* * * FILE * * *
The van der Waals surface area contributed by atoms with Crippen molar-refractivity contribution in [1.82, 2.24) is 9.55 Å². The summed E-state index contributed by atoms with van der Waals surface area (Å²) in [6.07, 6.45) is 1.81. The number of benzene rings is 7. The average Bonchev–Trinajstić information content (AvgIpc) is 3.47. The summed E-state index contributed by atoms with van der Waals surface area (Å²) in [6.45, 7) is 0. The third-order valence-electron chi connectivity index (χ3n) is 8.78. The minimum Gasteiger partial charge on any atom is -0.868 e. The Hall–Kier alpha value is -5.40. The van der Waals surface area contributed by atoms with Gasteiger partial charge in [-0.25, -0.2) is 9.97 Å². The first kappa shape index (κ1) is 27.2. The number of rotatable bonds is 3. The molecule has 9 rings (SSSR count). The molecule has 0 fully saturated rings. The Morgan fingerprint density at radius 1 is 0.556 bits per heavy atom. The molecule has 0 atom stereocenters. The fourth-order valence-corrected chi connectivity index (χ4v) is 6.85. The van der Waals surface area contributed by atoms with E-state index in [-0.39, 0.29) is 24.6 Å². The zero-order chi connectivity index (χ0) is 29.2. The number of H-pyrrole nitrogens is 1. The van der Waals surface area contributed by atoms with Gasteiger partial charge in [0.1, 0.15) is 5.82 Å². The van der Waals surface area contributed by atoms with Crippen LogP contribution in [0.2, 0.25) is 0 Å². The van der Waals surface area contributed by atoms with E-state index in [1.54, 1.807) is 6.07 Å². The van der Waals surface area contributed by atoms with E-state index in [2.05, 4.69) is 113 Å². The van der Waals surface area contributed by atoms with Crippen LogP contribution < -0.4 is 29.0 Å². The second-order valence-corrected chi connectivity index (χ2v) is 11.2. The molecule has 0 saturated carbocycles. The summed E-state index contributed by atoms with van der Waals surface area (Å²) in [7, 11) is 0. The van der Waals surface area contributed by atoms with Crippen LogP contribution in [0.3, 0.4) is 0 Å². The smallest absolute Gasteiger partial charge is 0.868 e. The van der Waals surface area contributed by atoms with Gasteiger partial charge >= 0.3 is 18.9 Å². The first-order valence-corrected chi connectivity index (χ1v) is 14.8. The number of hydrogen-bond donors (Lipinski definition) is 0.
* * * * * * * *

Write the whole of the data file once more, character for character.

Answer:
The van der Waals surface area contributed by atoms with Crippen molar-refractivity contribution in [1.82, 2.24) is 9.55 Å². The summed E-state index contributed by atoms with van der Waals surface area (Å²) in [6.07, 6.45) is 1.81. The number of benzene rings is 7. The average Bonchev–Trinajstić information content (AvgIpc) is 3.47. The summed E-state index contributed by atoms with van der Waals surface area (Å²) in [6.45, 7) is 0. The third-order valence-electron chi connectivity index (χ3n) is 8.78. The minimum Gasteiger partial charge on any atom is -0.868 e. The Hall–Kier alpha value is -5.40. The van der Waals surface area contributed by atoms with Gasteiger partial charge in [-0.25, -0.2) is 9.97 Å². The first kappa shape index (κ1) is 27.2. The number of rotatable bonds is 3. The molecule has 9 rings (SSSR count). The molecule has 0 fully saturated rings. The Morgan fingerprint density at radius 1 is 0.556 bits per heavy atom. The molecule has 0 atom stereocenters. The fourth-order valence-corrected chi connectivity index (χ4v) is 6.85. The van der Waals surface area contributed by atoms with E-state index in [-0.39, 0.29) is 24.6 Å². The zero-order chi connectivity index (χ0) is 29.2. The number of H-pyrrole nitrogens is 1. The van der Waals surface area contributed by atoms with Gasteiger partial charge in [0.1, 0.15) is 5.82 Å². The van der Waals surface area contributed by atoms with Crippen LogP contribution in [0.2, 0.25) is 0 Å². The van der Waals surface area contributed by atoms with E-state index in [1.54, 1.807) is 6.07 Å². The van der Waals surface area contributed by atoms with E-state index in [2.05, 4.69) is 113 Å². The van der Waals surface area contributed by atoms with Crippen LogP contribution < -0.4 is 29.0 Å². The second-order valence-corrected chi connectivity index (χ2v) is 11.2. The molecule has 0 saturated carbocycles. The summed E-state index contributed by atoms with van der Waals surface area (Å²) in [7, 11) is 0. The van der Waals surface area contributed by atoms with Crippen LogP contribution in [0.3, 0.4) is 0 Å². The smallest absolute Gasteiger partial charge is 0.868 e. The van der Waals surface area contributed by atoms with Gasteiger partial charge >= 0.3 is 18.9 Å². The first-order valence-corrected chi connectivity index (χ1v) is 14.8. The number of hydrogen-bond donors (Lipinski definition) is 0.